Uninsured Babies Get Reduced Care : Medicine: Seriously ill newborns with no coverage receive fewer tests than those who are insured, researchers find.


A study of seriously ill newborn babies in California has found “a consistent pattern” of uninsured newborns receiving fewer medical tests and procedures than those covered by insurance, even when their medical problems were comparable.

Moreover, the uninsured babies were discharged from the hospital after an average stay of 13.2 days, while privately insured babies stayed an average of 15.7 days. Sick newborns insured by the state’s Medi-Cal insurance program for the poor, which pays significantly less than private insurers, stayed an average of 14.8 days.

The findings, by researchers at UC San Francisco, are reported in today’s Journal of the American Medical Assn. Although many studies have documented difficulties encountered by the uninsured in obtaining basic outpatient medical care, the UC San Francisco study suggests that the lack of health-care coverage also affects the quality of hospital care.

“I think that we are now seeing that uninsured patients in hospitals are getting less care,” said E. Richard Brown, a professor of public health at UCLA who has authored studies on the growing number of uninsured Californians and the barriers to their receiving health care.


The effect of early discharge and reduced hospital services, Brown said, is that uninsured babies probably leave the hospital “at higher risk . . . because their medical conditions may not be as stable as a privately insured baby at the time of discharge.”

The UC San Francisco team did not document the health of these babies once they left the hospital, according to Dr. Paula Braveman, lead author on the study, undertaken with colleagues from the UC San Francisco Department of Family and Community Medicine. But the disparity in treatment, Braveman wrote in JAMA, represents “evidence of serious inequity and suggests the need for intensive and systematic public surveillance of the pressures on institutions, providers and patients under current health-care financing systems.”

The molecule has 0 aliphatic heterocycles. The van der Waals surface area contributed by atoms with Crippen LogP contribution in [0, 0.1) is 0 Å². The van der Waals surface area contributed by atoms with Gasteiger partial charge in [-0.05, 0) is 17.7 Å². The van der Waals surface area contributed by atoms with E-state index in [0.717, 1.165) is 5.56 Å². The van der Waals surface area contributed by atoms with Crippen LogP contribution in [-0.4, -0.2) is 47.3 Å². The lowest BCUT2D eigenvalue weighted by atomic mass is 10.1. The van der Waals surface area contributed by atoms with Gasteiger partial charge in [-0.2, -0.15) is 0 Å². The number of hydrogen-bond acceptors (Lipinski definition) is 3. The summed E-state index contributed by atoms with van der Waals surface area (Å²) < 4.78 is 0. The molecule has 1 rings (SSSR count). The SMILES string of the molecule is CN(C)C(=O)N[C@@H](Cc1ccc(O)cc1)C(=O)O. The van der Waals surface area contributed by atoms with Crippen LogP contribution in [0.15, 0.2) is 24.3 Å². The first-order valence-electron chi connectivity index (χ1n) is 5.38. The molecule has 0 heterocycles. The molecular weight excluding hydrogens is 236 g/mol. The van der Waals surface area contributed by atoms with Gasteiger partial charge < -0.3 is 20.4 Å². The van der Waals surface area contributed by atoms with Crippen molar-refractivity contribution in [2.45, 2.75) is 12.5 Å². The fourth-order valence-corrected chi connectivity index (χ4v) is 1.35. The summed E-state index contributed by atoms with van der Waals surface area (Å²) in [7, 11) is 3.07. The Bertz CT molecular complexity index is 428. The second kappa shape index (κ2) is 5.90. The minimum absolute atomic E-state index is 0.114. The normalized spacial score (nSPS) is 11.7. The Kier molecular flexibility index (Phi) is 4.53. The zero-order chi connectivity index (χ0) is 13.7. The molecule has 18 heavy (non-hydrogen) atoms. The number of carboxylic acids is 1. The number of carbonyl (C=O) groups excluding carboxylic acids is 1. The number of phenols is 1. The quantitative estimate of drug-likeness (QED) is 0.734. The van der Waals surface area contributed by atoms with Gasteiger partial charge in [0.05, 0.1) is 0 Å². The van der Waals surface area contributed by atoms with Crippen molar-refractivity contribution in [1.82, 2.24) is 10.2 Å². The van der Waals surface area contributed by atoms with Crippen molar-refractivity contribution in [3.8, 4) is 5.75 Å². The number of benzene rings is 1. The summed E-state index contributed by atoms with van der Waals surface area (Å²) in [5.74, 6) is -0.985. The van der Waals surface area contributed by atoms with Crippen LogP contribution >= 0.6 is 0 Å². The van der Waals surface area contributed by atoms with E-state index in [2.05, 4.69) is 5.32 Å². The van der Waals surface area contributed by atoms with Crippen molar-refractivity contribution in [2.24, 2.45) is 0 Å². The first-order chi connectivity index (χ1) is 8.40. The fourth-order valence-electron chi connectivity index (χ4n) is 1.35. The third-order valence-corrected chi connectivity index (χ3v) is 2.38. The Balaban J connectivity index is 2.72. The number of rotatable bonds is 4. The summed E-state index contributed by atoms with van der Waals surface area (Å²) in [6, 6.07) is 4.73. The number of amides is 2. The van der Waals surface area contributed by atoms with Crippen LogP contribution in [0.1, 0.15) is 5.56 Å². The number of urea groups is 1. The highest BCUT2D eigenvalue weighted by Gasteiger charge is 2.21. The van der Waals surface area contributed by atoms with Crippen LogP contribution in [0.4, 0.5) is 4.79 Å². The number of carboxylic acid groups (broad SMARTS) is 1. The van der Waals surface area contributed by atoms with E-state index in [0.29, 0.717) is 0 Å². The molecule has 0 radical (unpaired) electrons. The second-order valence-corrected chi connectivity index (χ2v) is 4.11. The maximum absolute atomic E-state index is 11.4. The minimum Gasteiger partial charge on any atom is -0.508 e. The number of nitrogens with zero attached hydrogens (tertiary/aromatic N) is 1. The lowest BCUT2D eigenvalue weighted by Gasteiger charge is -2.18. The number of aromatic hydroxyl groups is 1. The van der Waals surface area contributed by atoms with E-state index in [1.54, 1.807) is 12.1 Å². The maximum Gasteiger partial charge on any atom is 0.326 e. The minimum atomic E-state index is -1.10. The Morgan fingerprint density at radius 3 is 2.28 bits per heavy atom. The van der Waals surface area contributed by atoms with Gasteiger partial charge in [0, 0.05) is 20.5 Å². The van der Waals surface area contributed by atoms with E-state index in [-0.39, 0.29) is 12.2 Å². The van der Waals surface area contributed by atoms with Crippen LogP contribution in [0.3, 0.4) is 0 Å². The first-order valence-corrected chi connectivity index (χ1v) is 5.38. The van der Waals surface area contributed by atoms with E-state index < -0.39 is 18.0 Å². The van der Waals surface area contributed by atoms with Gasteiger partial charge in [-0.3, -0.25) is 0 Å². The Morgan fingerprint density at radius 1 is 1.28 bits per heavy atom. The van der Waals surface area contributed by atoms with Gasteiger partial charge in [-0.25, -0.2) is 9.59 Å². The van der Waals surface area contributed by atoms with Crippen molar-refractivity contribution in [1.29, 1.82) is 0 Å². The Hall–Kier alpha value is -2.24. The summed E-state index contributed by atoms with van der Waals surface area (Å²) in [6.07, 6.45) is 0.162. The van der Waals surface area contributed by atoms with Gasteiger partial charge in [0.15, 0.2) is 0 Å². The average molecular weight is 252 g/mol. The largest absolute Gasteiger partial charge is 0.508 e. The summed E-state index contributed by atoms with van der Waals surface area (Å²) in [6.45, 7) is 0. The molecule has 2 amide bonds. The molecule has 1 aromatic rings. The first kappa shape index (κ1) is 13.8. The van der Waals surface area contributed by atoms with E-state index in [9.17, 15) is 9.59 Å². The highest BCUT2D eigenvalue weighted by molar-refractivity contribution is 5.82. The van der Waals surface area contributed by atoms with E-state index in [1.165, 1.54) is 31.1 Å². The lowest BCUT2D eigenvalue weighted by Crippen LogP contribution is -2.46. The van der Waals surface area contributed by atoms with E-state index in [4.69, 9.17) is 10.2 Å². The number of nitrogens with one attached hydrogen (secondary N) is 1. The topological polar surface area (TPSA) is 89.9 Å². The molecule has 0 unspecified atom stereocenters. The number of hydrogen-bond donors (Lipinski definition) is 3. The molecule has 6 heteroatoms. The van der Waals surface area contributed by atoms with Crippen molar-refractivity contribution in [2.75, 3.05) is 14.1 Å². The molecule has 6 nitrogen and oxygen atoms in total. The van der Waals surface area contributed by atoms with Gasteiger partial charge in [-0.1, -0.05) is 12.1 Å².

The study was based on a survey of 23,810 sick newborns who stayed six or more days during 1987 at acute care hospitals in California.

Researchers ruled out discrimination on the basis of race or ethnicity, or other factors specific to the infant. The pattern of more medical services for privately insured newborns did not vary among nonprofit, for-profit and public hospitals, although the gap was slightly wider at for-profit hospitals.


The study grew out of a 1989 survey, also by Braveman and UC San Francisco colleagues, showing that babies born to uninsured mothers in the San Francisco area were more likely to have serious medical problems than babies of insured mothers, who presumably were under regular medical supervision during their pregnancies.

Nevertheless, she says she was surprised by what she found in her latest study.

“The feeling among most people, and I include myself, was that once (patients) got in the hospital, they got good care even if they didn’t have insurance,” Braveman said. She added that this expectation was particularly true regarding sick newborns.

Braveman and co-authors Susan Egerter, Trude Bennett and Jonathan Showstack compared babies insured by private indemnity or prepaid HMO insurance plans against babies covered by the state’s Medi-Cal program and those without insurance.


In general, babies covered by Medi-Cal, which pays hospitals considerably less than private insurers, received “an intermediate level of services"--more than the uninsured but significantly less than the privately insured babies. The level of service was measured by the amount the patient’s family was charged for each stay.

For example, average total charges for each uninsured baby were $4,485, or 28% less than for comparable privately insured babies. Medi-Cal-insured babies received 18% less in hospital care, reflected in charges $2,444 lower than the average billed to privately insured patients.

Newborns covered by prepaid plans and those with indemnity insurance showed no significant differences in care or length of stay. Indemnity plans pay per procedure; prepaid plans generally pay a negotiated sum on the basis of the patient’s diagnosis, thus discouraging expenditures on unnecessary tests and procedures.

The researchers found the greatest disparities in care at for-profit hospitals. Total charges for the uninsured were 39% lower at for-profit hospitals, compared to 34% at county hospitals and 28% at nonprofit facilities.